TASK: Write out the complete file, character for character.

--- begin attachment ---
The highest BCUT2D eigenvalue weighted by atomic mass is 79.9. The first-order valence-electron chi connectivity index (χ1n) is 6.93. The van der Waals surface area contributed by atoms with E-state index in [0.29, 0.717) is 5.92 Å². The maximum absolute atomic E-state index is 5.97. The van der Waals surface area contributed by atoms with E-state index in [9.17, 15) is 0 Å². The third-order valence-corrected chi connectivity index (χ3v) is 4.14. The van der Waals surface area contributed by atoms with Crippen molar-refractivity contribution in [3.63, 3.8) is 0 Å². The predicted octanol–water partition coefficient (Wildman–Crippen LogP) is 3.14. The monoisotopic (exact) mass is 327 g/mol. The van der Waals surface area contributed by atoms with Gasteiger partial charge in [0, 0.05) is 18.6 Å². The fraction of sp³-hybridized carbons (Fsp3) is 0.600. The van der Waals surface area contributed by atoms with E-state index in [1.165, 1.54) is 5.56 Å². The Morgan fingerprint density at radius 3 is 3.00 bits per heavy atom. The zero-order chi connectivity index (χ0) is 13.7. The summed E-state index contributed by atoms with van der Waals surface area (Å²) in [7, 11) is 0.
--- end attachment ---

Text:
The highest BCUT2D eigenvalue weighted by atomic mass is 79.9. The first-order valence-electron chi connectivity index (χ1n) is 6.93. The van der Waals surface area contributed by atoms with E-state index in [0.29, 0.717) is 5.92 Å². The maximum absolute atomic E-state index is 5.97. The van der Waals surface area contributed by atoms with E-state index in [9.17, 15) is 0 Å². The third-order valence-corrected chi connectivity index (χ3v) is 4.14. The van der Waals surface area contributed by atoms with Crippen molar-refractivity contribution in [3.63, 3.8) is 0 Å². The predicted octanol–water partition coefficient (Wildman–Crippen LogP) is 3.14. The monoisotopic (exact) mass is 327 g/mol. The van der Waals surface area contributed by atoms with Gasteiger partial charge in [0, 0.05) is 18.6 Å². The fraction of sp³-hybridized carbons (Fsp3) is 0.600. The van der Waals surface area contributed by atoms with E-state index in [1.165, 1.54) is 5.56 Å². The Morgan fingerprint density at radius 3 is 3.00 bits per heavy atom. The zero-order chi connectivity index (χ0) is 13.7. The summed E-state index contributed by atoms with van der Waals surface area (Å²) in [7, 11) is 0.